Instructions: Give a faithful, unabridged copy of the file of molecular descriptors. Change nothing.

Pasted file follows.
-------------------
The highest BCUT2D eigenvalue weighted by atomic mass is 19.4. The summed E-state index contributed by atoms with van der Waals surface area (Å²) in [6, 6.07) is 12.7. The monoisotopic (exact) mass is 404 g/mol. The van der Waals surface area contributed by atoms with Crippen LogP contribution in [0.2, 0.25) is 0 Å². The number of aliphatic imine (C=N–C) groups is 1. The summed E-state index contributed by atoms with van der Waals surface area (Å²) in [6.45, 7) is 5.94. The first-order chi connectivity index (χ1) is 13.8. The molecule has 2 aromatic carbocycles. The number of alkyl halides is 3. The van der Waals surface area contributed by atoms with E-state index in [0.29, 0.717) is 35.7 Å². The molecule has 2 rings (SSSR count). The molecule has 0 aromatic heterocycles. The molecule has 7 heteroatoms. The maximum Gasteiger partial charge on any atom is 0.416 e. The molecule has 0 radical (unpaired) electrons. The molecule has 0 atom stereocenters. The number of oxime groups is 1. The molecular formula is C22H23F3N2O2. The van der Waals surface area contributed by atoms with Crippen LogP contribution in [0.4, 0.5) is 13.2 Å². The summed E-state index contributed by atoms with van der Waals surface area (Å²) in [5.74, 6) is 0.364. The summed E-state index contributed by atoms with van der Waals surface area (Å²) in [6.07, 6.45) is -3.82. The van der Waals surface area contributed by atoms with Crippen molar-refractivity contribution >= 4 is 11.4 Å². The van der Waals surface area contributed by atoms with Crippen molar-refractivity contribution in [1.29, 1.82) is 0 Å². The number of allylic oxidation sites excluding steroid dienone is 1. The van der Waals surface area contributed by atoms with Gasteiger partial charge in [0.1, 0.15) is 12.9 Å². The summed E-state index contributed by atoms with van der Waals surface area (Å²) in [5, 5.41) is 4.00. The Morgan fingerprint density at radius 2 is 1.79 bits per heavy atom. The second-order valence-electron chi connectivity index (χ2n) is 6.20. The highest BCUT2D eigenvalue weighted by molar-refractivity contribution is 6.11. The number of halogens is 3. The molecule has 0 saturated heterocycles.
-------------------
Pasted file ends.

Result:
The highest BCUT2D eigenvalue weighted by atomic mass is 19.4. The summed E-state index contributed by atoms with van der Waals surface area (Å²) in [6, 6.07) is 12.7. The monoisotopic (exact) mass is 404 g/mol. The van der Waals surface area contributed by atoms with Crippen LogP contribution in [0.2, 0.25) is 0 Å². The number of aliphatic imine (C=N–C) groups is 1. The summed E-state index contributed by atoms with van der Waals surface area (Å²) in [6.45, 7) is 5.94. The first-order chi connectivity index (χ1) is 13.8. The molecule has 2 aromatic carbocycles. The number of alkyl halides is 3. The van der Waals surface area contributed by atoms with E-state index in [0.29, 0.717) is 35.7 Å². The molecule has 2 rings (SSSR count). The molecule has 0 aromatic heterocycles. The molecule has 7 heteroatoms. The maximum Gasteiger partial charge on any atom is 0.416 e. The molecule has 0 radical (unpaired) electrons. The molecule has 0 atom stereocenters. The number of oxime groups is 1. The molecular formula is C22H23F3N2O2. The van der Waals surface area contributed by atoms with Crippen LogP contribution in [0.4, 0.5) is 13.2 Å². The summed E-state index contributed by atoms with van der Waals surface area (Å²) in [5.74, 6) is 0.364. The summed E-state index contributed by atoms with van der Waals surface area (Å²) in [6.07, 6.45) is -3.82. The van der Waals surface area contributed by atoms with Crippen molar-refractivity contribution >= 4 is 11.4 Å². The van der Waals surface area contributed by atoms with Crippen molar-refractivity contribution in [1.29, 1.82) is 0 Å². The number of allylic oxidation sites excluding steroid dienone is 1. The van der Waals surface area contributed by atoms with Gasteiger partial charge in [0.1, 0.15) is 12.9 Å². The summed E-state index contributed by atoms with van der Waals surface area (Å²) in [5, 5.41) is 4.00. The Morgan fingerprint density at radius 2 is 1.79 bits per heavy atom. The second-order valence-electron chi connectivity index (χ2n) is 6.20. The highest BCUT2D eigenvalue weighted by molar-refractivity contribution is 6.11. The number of halogens is 3. The molecule has 0 saturated heterocycles.